Attribution to Jackson based on Catalogue of the W.H. Jackson Views (1898). Possibly Baton Rouge; cf. negatives D418-8131 to 8133. "7435" on negative. Detroit Publishing Co. no. 08135. Gift; State Historical Society of Colorado; 1949.
Cutting Sugar Cane in Louisiana
West Baton Rouge Museum will host a Lunchtime Lecture and Book Signing, featuring author John DeSantis, on The Thibodaux Massacre: Racial Violence and the 1887 Sugar Cane Labor Strike.
On November 23, 1887, white vigilantes gunned down unarmed black laborers and their families over the course of two hours. The violence erupted due to strikes on Louisiana sugar cane plantations. Fear, rumors, and white supremacist ideals clashed with an unprecedented labor action to create an epic tragedy. A future member of the U.S. House of Representatives was among the leaders of a mob that routed black men from houses and forced them to a stretch of railroad track, ordering them to run for their lives before gunning them down. According to a witness, the guns firing in the black neighborhoods sounded like a battle. Author and award-winning reporter John DeSantis uses correspondence, interviews, and federal records to detail this harrowing true story. A journalist whose criminal justice background was attained at John Jay College of Criminal Justice in New York, he has covered social justice and race relations extensively in New York, Louisiana, Mississippi, Florida, North Carolina, and California.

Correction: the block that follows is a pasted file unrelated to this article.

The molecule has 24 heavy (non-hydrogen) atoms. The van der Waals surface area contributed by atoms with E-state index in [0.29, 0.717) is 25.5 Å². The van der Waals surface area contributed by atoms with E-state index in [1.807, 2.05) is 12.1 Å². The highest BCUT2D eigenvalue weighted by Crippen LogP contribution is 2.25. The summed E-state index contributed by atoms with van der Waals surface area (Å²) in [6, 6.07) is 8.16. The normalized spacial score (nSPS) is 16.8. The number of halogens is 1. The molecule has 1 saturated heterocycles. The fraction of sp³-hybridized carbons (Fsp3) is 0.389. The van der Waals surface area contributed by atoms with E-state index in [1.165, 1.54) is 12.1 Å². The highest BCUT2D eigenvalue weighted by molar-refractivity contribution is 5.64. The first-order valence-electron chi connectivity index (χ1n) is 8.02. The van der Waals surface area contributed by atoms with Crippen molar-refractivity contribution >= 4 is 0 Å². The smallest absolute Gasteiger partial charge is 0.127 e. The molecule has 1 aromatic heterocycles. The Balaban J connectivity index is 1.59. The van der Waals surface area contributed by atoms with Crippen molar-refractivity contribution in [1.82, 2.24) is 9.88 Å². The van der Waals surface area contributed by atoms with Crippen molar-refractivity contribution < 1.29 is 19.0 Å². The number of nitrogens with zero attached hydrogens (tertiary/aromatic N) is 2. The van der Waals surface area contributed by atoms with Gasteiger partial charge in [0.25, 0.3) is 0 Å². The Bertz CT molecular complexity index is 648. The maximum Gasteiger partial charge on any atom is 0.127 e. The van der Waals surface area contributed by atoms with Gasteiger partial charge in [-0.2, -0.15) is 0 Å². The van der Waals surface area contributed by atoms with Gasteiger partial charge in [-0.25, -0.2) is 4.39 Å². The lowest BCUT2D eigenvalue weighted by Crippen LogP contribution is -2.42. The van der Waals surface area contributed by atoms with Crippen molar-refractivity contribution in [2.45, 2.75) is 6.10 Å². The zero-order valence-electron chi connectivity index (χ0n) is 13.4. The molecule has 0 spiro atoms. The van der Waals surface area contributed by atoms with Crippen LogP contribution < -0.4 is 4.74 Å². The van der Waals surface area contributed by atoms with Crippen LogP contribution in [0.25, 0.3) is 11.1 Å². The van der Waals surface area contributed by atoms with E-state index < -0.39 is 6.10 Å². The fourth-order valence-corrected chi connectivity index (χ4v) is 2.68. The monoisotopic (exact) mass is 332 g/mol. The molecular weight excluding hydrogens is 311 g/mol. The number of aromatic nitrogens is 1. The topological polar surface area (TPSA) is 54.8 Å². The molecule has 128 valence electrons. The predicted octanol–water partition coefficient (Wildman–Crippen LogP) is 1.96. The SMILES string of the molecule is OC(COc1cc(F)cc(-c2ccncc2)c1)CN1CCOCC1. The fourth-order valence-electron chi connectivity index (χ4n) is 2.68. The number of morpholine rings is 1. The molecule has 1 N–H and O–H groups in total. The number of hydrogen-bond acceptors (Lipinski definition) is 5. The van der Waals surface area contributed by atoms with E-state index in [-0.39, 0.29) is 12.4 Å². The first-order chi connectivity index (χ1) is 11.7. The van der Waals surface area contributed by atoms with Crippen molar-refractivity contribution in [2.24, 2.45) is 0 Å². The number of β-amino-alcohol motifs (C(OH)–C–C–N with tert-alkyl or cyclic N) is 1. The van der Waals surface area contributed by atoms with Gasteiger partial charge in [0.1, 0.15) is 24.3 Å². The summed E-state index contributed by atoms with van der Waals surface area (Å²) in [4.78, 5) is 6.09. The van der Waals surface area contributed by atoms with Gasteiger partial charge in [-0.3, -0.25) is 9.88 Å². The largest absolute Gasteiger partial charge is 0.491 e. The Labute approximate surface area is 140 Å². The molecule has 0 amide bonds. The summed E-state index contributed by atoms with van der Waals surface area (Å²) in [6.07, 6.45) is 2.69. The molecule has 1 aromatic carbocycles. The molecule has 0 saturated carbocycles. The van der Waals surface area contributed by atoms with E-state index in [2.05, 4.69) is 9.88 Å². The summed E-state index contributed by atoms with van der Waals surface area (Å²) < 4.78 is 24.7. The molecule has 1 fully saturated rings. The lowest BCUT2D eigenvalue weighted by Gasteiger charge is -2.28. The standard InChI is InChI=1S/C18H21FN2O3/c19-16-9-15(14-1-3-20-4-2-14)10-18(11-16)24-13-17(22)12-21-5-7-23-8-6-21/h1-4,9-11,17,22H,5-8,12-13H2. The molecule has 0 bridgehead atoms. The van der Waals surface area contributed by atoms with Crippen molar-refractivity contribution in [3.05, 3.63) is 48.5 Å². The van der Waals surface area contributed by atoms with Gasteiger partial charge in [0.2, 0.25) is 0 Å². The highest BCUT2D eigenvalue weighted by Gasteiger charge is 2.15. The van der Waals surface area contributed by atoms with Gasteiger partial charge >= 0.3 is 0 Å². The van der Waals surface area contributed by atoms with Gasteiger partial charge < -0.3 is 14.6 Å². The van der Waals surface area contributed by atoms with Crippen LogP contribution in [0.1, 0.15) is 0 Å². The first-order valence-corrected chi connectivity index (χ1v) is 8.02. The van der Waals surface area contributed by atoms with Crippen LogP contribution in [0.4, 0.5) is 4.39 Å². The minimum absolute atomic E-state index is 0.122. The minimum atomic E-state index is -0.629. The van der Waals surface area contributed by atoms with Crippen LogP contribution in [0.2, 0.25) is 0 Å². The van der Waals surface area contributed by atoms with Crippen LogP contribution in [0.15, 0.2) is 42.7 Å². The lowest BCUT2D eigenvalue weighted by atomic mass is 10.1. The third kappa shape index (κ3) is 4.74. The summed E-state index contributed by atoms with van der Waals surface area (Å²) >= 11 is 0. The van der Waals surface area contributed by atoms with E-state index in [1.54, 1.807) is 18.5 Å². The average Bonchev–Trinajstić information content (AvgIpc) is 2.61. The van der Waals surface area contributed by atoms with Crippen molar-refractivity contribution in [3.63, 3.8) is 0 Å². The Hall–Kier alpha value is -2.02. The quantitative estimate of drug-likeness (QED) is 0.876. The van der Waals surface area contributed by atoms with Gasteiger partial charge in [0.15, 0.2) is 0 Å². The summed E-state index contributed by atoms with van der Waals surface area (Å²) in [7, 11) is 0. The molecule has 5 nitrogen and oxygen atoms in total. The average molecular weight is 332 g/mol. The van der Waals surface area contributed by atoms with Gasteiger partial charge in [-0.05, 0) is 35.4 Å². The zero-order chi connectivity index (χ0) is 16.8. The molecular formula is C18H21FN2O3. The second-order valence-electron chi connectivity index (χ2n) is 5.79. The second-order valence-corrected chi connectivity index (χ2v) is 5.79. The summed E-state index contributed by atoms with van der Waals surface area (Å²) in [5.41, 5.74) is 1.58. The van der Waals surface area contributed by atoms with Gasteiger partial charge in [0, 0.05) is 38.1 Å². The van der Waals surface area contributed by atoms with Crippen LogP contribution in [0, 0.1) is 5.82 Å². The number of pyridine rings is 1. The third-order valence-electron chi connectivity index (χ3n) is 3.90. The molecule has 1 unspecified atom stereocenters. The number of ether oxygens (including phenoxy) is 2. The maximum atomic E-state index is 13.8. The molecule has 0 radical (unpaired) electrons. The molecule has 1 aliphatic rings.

This free program is being offered in conjunction with the current exhibition, Changing America: The Emancipation Proclamation 1863 and the March on Washington 1963. Visitors are welcome to bring a bag lunch to enjoy during the lecture, which begins at noon. westbatonrougemuseum.com or (225) 336-2422 Ext. 15.